We know that after our people, our aviation resources are the most vital service we provide, in terms of added value to our Members. Available through a mixture of global and regional models, we can mobilise these resources in support of three key areas; dispersant application, aerial surveillance and logistical support.
We recognise the importance of these services as response enablers, but also as service differentiators.
Wide Area Aerial Dispersant Delivery For many years, we achieved the above using the iconic Hercules L-382 aircraft. This provision helped to differentiate OSRL as a truly global Tier 3 oil spill response provider. The Hercules remains a highly versatile and effective platform, however they are not as widely available as they once were and with significant increases in maintenance costs and demands elsewhere for the Hercules within the aviation industry, other options were investigated. Boeing's triple engine 727 was identified as a suitable alternative due to its high power to weight ratio, cargo capacity, robust design, central engine position and low capital cost. Since then, a project to convert two 727s has been underway. The successful completion of this jet conversion will mark a global first for both the oil spill response and aviation communities alike. The 727 will have the ability to house the Tersus dispersant spray system which has a capacity of 15,000 litres.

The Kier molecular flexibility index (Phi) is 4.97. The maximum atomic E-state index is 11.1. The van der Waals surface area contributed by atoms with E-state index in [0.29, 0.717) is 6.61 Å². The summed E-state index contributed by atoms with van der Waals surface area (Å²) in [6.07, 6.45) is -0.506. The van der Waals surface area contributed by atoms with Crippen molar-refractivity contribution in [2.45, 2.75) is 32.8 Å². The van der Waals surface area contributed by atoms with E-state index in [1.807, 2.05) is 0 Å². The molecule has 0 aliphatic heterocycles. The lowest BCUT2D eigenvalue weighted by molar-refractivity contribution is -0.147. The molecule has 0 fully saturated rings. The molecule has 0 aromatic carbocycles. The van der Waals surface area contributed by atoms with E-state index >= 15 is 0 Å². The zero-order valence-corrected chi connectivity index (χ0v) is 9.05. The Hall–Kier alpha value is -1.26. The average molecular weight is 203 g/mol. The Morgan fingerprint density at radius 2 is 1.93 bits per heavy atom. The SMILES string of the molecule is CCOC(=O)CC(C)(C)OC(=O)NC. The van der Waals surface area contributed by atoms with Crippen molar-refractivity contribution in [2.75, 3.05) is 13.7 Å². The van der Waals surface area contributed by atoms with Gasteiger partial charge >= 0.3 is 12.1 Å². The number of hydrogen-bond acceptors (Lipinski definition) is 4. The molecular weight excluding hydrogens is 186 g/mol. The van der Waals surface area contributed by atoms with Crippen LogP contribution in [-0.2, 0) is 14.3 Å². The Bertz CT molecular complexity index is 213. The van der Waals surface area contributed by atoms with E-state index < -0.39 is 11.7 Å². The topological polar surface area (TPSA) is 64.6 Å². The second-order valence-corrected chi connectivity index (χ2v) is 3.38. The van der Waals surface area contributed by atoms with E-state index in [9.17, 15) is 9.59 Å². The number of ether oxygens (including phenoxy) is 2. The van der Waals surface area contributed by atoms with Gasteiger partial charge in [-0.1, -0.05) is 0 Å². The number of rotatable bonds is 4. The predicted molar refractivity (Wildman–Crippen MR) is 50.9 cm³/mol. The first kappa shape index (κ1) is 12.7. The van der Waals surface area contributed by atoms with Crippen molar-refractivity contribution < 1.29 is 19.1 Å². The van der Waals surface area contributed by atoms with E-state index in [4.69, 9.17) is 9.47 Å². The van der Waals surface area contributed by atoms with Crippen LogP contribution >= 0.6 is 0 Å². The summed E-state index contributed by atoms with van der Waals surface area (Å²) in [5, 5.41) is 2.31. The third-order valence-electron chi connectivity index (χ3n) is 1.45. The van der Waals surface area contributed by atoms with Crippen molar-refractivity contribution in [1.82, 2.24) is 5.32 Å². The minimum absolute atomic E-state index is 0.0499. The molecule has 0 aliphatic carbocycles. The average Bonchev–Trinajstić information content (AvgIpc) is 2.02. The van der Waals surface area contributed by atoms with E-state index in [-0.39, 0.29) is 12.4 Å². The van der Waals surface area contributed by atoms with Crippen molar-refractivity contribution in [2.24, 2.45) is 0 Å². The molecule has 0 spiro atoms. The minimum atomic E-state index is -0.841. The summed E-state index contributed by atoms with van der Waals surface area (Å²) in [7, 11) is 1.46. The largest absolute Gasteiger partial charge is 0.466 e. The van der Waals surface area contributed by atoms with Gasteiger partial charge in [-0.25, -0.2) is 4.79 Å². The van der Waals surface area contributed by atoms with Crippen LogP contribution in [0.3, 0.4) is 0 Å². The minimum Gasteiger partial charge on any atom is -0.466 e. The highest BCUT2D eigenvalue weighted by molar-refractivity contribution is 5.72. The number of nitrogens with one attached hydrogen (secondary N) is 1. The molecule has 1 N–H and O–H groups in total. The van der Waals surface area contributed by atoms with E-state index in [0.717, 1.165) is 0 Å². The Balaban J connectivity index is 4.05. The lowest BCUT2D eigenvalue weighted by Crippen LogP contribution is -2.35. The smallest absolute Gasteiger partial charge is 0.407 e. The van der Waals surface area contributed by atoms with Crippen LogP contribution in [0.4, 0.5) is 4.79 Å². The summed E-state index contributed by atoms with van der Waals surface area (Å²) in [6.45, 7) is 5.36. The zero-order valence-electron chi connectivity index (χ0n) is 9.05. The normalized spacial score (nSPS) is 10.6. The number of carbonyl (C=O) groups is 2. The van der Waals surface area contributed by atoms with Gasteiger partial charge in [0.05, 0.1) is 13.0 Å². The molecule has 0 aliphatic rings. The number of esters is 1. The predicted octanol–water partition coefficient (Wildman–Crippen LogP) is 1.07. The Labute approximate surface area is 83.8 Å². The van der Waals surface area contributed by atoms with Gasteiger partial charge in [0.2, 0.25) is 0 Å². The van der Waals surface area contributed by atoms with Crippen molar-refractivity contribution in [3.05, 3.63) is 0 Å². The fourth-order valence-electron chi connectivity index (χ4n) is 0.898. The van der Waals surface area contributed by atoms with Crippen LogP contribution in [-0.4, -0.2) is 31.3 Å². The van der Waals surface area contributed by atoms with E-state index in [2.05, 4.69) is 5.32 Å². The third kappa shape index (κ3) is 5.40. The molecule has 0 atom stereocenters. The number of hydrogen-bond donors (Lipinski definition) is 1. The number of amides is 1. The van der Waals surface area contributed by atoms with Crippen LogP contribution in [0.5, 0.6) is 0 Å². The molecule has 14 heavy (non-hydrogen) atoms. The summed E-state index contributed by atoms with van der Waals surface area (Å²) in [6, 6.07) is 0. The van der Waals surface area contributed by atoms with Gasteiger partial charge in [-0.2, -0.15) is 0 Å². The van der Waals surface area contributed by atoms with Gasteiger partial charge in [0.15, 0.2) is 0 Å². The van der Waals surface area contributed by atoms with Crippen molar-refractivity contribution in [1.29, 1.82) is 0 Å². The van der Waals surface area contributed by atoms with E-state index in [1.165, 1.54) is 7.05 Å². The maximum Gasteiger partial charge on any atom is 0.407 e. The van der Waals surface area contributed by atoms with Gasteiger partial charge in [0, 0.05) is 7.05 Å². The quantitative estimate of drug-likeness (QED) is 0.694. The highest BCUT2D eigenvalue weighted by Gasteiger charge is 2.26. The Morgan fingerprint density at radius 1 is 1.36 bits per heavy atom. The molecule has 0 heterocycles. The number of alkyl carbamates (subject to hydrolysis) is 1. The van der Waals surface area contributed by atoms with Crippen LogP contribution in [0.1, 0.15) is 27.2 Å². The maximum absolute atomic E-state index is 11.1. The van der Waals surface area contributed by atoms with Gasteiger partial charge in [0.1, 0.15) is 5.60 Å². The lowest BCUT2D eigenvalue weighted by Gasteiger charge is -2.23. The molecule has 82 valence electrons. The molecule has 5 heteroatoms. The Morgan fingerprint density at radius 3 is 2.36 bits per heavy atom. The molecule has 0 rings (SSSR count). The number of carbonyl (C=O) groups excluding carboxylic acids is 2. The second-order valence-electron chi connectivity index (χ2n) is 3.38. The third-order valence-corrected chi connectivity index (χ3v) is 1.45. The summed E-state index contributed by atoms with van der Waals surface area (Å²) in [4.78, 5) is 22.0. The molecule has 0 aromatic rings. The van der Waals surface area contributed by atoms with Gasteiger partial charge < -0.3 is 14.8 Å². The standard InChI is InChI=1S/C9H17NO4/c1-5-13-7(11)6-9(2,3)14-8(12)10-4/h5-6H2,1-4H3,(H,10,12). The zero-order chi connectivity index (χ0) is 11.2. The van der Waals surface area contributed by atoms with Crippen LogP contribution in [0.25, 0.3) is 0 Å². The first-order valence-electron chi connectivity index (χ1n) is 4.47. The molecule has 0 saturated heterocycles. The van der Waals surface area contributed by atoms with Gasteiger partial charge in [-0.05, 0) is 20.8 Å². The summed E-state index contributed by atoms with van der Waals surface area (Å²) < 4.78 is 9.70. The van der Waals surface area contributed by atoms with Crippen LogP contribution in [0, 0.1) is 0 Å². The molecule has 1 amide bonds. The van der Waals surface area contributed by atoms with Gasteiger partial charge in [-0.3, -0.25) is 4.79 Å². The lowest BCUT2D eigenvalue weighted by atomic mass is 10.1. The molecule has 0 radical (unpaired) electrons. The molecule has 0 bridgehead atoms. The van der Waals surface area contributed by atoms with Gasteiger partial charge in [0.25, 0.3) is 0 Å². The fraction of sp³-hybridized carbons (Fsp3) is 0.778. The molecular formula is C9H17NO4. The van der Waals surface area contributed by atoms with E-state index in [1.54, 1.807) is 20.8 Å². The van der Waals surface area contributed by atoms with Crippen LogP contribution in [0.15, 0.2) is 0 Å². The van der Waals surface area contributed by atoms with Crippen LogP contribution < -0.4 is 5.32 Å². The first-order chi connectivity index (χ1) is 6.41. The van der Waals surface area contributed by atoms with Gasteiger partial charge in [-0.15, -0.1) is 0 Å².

The Boeing 727 clearly expresses our vision statement to "exceed the rapidly evolving needs of Members and associated need for broader response capabilities both in terms of geographical scope and technological span".
Aerial Surveillance For Collection Of Key Response Information The collection of data through surveillance, and the analysis and interpretation of that data provides timely information to the Incident Command which improves situational awareness and promotes informed decision making.
- Aerial surveillance has traditionally been the main feed of information from the field during a spill response. This 'eye in the sky' remains central to situational awareness, however as technology improves our surveillance capability is evolving to meet the ever growing demand for timely and accurate information. Surveillance, or 'close observation' provides the all important validation of response strategy and verification of predicated outcomes.
- Oil spill modelling is increasingly relied upon as a strategic planning tool during response and preparedness, which can help inform effective response alongside the real-time feed from surveillance.
- In order for the incident command to make most effective use of the data collected from surveillance and modelling outputs we must be able to 'visualise' as easily interpretable information at a glance.
In this way, the specialisms of surveillance, modelling and visualisation are inextricably linked as an integral part of our mission to provide resources to prepare for and respond to oil spills efficiently and effectively on a global basis.
A key part of our aviation capability is provided through supplementary agreements for specific areas of risk. In 2013, the UKCS service was upgraded.
The upgrade elevated our surveillance and communications capability in the North Sea to a new level. Technological improvements included the addition of a camera that can capture visual, infrared and ultraviolet data feeds. This is partnered with improved communications packages and mission control software, allowing OSRL's trained aerial surveyors to collect, interpret and share key information with Incident Command and operational assets while still airborne.